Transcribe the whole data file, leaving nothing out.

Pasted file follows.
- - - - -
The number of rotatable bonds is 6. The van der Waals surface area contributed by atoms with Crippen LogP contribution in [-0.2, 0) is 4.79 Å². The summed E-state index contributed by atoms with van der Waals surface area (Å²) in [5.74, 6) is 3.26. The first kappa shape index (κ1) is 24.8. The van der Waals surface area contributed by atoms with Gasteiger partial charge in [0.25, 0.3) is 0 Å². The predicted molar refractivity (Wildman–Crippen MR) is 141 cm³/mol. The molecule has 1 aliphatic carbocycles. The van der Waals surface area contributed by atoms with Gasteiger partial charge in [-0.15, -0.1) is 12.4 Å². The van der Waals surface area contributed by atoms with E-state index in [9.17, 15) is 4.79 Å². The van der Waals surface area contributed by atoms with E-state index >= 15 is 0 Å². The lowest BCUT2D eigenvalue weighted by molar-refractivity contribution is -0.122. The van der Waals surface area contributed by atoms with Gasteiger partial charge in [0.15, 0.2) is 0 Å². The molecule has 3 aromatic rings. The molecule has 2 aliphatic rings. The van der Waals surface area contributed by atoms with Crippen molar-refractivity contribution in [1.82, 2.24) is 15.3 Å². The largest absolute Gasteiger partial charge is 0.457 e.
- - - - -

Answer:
The number of rotatable bonds is 6. The van der Waals surface area contributed by atoms with Crippen LogP contribution in [-0.2, 0) is 4.79 Å². The summed E-state index contributed by atoms with van der Waals surface area (Å²) in [5.74, 6) is 3.26. The first kappa shape index (κ1) is 24.8. The van der Waals surface area contributed by atoms with Gasteiger partial charge in [0.25, 0.3) is 0 Å². The predicted molar refractivity (Wildman–Crippen MR) is 141 cm³/mol. The molecule has 1 aliphatic carbocycles. The van der Waals surface area contributed by atoms with Gasteiger partial charge in [-0.15, -0.1) is 12.4 Å². The van der Waals surface area contributed by atoms with E-state index in [9.17, 15) is 4.79 Å². The van der Waals surface area contributed by atoms with E-state index >= 15 is 0 Å². The lowest BCUT2D eigenvalue weighted by molar-refractivity contribution is -0.122. The van der Waals surface area contributed by atoms with Gasteiger partial charge in [0.15, 0.2) is 0 Å². The molecule has 3 aromatic rings. The molecule has 2 aliphatic rings. The van der Waals surface area contributed by atoms with Crippen molar-refractivity contribution in [1.82, 2.24) is 15.3 Å². The largest absolute Gasteiger partial charge is 0.457 e.